IP Licenses in Bankruptcy: Strategies for Licensees and Licensors to Protect IP Interests Under the Code

Recording of a 90-minute premium CLE webinar with Q&A


Conducted on Thursday, September 10, 2020

Recorded event now available

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Program Materials

This CLE webinar will guide IP licensor, licensee, and bankruptcy counsel on the impact of the Bankruptcy Code on IP license agreements. The panel will examine the Supreme Court's decision addressing trademark licenses in bankruptcy. The panel will analyze the issues from all perspectives and outline best practices for addressing IP licenses in bankruptcy proceedings.

Description

When Congress codified the Bankruptcy Code Section 365(n), it defined intellectual property in 101(35) to include patents, trade secrets, and copyrights. It did not specify trademarks, leaving interpretive challenges to the courts.

In 2019, in Mission Products Holdings Inc. v. Tempnology L.L.C., the Supreme Court resolved a circuit split regarding the impact of bankruptcy on trademark licenses. The Court held that a debtor-licensor's rejection of a trademark license agreement does not "deprive the licensee of its rights to use the trademark."

Separately, additional questions have emerged in recent years as to the ability of a debtor-licensee to assume or assign an IP license, and whether or not an IP license is executory and can be rejected by a debtor-licensor.

Listen as our authoritative panel examines the impact of the Bankruptcy Code on IP license agreements and reviews the Supreme Court's opinion in the Tempnology case. The panel will also provide insights for dealing with IP licenses in bankruptcy proceedings.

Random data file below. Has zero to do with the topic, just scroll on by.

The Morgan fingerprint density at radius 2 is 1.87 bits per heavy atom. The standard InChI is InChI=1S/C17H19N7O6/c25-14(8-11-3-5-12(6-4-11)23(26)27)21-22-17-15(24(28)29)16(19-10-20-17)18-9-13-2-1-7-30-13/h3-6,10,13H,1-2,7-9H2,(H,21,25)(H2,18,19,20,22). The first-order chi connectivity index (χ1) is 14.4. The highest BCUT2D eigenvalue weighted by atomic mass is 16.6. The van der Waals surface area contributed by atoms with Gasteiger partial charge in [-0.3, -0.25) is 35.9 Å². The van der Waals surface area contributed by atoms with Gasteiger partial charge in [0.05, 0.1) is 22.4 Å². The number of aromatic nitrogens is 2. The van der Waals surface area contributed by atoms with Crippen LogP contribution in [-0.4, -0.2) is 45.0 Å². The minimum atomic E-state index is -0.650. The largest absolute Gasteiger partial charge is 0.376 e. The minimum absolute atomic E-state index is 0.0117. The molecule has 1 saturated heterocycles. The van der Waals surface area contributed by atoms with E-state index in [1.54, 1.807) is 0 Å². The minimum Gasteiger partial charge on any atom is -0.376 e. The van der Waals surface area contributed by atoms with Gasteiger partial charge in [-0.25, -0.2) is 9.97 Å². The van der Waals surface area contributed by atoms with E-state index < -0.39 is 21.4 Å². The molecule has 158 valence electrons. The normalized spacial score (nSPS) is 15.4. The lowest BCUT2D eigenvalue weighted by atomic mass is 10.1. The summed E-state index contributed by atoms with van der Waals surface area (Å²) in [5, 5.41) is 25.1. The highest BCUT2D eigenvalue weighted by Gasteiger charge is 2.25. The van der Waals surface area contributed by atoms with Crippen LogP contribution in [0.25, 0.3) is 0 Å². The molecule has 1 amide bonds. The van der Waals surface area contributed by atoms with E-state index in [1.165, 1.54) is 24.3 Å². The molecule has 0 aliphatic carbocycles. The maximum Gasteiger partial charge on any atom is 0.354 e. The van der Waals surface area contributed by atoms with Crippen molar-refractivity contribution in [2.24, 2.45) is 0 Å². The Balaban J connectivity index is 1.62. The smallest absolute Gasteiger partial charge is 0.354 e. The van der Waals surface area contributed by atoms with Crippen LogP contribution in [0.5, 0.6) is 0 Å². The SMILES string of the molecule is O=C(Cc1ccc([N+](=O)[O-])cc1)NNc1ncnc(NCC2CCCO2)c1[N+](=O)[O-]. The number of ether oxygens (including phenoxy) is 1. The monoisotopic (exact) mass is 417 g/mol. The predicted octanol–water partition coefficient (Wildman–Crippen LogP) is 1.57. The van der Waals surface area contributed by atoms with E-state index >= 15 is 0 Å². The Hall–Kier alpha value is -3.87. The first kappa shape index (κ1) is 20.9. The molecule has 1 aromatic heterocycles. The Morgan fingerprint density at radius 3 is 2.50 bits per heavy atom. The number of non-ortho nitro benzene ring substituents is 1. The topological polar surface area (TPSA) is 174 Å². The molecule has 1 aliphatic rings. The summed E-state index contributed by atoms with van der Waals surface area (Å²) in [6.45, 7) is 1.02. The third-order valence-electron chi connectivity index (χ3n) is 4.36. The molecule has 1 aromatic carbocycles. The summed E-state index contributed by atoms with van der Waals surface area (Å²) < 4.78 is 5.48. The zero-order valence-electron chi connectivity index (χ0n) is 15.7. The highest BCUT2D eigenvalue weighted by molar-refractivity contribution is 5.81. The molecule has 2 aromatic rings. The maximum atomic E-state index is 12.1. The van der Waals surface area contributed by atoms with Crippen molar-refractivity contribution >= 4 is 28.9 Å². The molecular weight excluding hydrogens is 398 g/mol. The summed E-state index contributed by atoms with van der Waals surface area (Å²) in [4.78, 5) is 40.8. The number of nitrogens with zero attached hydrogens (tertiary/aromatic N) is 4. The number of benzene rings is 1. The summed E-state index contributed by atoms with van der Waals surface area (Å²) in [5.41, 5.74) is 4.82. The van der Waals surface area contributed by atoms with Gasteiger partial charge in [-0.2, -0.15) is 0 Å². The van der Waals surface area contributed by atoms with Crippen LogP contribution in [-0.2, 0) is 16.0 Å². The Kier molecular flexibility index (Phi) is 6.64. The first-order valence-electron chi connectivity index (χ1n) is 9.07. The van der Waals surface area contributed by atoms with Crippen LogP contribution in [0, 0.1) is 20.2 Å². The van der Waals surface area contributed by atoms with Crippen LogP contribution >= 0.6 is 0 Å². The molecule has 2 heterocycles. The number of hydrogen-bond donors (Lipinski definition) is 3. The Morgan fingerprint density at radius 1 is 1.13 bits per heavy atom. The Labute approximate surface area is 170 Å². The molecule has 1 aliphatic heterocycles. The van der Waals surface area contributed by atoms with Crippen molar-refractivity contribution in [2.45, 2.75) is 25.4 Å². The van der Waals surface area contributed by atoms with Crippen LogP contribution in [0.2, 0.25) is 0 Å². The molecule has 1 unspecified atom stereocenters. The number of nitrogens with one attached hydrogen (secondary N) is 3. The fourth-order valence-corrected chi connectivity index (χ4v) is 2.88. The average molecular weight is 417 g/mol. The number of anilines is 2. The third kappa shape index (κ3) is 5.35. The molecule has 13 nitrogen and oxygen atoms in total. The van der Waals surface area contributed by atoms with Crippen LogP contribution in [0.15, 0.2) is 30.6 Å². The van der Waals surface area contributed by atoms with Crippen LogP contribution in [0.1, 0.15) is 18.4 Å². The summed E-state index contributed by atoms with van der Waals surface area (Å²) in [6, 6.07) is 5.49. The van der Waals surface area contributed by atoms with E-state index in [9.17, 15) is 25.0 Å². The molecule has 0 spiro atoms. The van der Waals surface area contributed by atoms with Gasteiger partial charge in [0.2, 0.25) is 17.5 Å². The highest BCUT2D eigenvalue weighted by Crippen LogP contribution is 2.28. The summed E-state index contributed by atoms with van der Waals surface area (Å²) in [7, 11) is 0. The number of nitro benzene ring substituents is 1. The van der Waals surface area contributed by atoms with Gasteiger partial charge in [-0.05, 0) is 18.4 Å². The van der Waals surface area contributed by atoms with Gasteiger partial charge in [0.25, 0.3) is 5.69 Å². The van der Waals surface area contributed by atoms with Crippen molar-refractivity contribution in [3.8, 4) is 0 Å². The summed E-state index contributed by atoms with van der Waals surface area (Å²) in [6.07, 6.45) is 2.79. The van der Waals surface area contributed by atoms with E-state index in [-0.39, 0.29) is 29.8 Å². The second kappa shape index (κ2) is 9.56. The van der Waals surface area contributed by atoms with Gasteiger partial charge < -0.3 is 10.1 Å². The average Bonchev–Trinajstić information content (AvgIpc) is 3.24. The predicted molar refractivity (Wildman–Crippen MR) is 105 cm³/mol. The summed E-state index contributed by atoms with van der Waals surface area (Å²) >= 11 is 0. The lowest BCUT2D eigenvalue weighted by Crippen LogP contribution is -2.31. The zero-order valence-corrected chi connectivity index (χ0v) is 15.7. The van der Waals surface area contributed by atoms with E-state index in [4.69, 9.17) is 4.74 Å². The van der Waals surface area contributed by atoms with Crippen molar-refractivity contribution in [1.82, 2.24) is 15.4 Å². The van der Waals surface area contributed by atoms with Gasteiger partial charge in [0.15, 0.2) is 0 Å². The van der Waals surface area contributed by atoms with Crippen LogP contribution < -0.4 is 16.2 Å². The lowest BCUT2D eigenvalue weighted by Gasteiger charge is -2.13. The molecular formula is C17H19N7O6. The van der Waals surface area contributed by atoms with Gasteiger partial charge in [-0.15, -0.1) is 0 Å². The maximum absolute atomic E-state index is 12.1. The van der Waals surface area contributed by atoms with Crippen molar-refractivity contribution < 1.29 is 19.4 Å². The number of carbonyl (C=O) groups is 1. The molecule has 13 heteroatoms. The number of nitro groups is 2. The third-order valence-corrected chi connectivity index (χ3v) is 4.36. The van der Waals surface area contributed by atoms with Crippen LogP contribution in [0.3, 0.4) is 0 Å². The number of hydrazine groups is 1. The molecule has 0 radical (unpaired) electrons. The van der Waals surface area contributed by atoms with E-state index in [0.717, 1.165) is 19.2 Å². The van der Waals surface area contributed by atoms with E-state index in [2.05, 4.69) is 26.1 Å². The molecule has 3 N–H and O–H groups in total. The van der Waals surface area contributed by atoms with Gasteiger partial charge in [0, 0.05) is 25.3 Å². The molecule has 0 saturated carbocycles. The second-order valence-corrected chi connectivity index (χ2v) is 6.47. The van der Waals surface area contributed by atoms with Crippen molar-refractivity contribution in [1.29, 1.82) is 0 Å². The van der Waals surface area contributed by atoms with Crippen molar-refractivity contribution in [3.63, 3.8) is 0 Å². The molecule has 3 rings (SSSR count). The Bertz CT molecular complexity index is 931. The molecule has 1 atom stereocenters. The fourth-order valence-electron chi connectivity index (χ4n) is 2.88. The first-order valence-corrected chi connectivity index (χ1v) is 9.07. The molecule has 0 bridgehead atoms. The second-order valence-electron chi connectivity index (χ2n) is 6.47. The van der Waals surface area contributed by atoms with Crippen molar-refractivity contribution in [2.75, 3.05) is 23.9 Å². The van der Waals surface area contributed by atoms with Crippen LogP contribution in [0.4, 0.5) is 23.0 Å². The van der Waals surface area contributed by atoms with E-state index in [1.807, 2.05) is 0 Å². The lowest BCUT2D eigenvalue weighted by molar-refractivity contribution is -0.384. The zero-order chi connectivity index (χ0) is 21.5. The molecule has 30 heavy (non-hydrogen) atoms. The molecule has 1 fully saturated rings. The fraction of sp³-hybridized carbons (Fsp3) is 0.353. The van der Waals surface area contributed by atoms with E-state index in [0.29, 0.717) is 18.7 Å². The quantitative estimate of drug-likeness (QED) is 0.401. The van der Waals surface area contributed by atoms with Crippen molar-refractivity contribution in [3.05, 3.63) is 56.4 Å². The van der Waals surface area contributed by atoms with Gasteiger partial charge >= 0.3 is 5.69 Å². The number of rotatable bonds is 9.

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Outline

  1. Impact of Bankruptcy Code on IP license agreements (rejection, assumption and assignment, retention of license rights)
  2. Treatment of trademarks
  3. Analysis of definition of executory contract as applied to IP licenses
  4. Debtor as licensor
  5. Mission Product Holdings Inc. v. Tempnology L.L.C. (U.S. 2019)
  6. Debtor as licensee
    1. Ipso facto clauses
    2. Assumption and assignment

Benefits

The panel will review these and other high priority questions:

  • What are the implications of Mission Product Holdings Inc. v. Tempnology for trademark licensees when the licensor becomes a debtor in bankruptcy?
  • What special rights are accorded licensees under Section 365(n) of the Bankruptcy Code?
  • What are the continuing obligations of a debtor-licensor after rejecting a license agreement?
  • Can a debtor licensee assign an IP license over the licensor's objection?

Faculty

Barefoot, Luke
Luke A. Barefoot

Partner
Cleary Gottlieb Steen & Hamilton

Mr. Barefoot’s practice focuses on bankruptcy litigation, insolvency, corporate restructuring and related...  |  Read More

Ilan, Daniel
Daniel Ilan

Partner
Cleary Gottlieb Steen & Hamilton

Mr. Ilan’s practice focuses on intellectual property law, as well as cybersecurity and privacy. He has...  |  Read More

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